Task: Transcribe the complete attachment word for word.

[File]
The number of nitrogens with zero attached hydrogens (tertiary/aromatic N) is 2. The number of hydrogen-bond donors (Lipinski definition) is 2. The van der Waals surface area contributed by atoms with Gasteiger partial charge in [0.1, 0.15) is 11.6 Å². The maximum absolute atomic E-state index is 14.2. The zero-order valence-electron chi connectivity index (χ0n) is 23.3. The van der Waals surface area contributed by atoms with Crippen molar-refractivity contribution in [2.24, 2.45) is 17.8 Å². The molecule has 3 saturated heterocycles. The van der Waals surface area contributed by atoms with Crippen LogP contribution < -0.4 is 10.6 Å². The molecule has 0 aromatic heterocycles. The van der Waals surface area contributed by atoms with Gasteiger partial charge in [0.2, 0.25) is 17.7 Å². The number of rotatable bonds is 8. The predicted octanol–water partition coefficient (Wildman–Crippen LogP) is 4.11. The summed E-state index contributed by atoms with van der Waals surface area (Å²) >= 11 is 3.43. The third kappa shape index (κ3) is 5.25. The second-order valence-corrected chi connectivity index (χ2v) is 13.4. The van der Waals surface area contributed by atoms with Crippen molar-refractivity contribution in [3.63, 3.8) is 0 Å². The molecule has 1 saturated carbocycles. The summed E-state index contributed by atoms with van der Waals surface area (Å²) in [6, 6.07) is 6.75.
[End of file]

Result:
The number of nitrogens with zero attached hydrogens (tertiary/aromatic N) is 2. The number of hydrogen-bond donors (Lipinski definition) is 2. The van der Waals surface area contributed by atoms with Gasteiger partial charge in [0.1, 0.15) is 11.6 Å². The maximum absolute atomic E-state index is 14.2. The zero-order valence-electron chi connectivity index (χ0n) is 23.3. The van der Waals surface area contributed by atoms with Crippen molar-refractivity contribution in [2.24, 2.45) is 17.8 Å². The molecule has 3 saturated heterocycles. The van der Waals surface area contributed by atoms with Crippen LogP contribution < -0.4 is 10.6 Å². The molecule has 0 aromatic heterocycles. The van der Waals surface area contributed by atoms with Gasteiger partial charge in [0.2, 0.25) is 17.7 Å². The number of rotatable bonds is 8. The predicted octanol–water partition coefficient (Wildman–Crippen LogP) is 4.11. The summed E-state index contributed by atoms with van der Waals surface area (Å²) >= 11 is 3.43. The third kappa shape index (κ3) is 5.25. The second-order valence-corrected chi connectivity index (χ2v) is 13.4. The van der Waals surface area contributed by atoms with Crippen molar-refractivity contribution in [3.63, 3.8) is 0 Å². The molecule has 1 saturated carbocycles. The summed E-state index contributed by atoms with van der Waals surface area (Å²) in [6, 6.07) is 6.75.